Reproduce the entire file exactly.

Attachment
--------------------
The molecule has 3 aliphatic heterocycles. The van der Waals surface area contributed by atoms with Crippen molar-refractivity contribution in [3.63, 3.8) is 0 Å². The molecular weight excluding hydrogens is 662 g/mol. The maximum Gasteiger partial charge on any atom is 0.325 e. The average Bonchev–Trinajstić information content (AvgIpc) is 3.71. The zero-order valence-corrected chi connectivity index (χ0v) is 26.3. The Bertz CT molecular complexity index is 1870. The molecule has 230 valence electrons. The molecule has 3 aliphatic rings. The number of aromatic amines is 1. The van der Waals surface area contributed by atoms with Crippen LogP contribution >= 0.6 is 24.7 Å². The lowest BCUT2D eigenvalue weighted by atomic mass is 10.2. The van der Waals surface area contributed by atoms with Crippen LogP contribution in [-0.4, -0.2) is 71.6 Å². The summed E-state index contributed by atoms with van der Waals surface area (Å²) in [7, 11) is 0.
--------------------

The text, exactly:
The molecule has 3 aliphatic heterocycles. The van der Waals surface area contributed by atoms with Crippen molar-refractivity contribution in [3.63, 3.8) is 0 Å². The molecular weight excluding hydrogens is 662 g/mol. The maximum Gasteiger partial charge on any atom is 0.325 e. The average Bonchev–Trinajstić information content (AvgIpc) is 3.71. The zero-order valence-corrected chi connectivity index (χ0v) is 26.3. The Bertz CT molecular complexity index is 1870. The molecule has 230 valence electrons. The molecule has 3 aliphatic rings. The number of aromatic amines is 1. The van der Waals surface area contributed by atoms with Crippen LogP contribution >= 0.6 is 24.7 Å². The lowest BCUT2D eigenvalue weighted by atomic mass is 10.2. The van der Waals surface area contributed by atoms with Crippen LogP contribution in [-0.4, -0.2) is 71.6 Å². The summed E-state index contributed by atoms with van der Waals surface area (Å²) in [7, 11) is 0.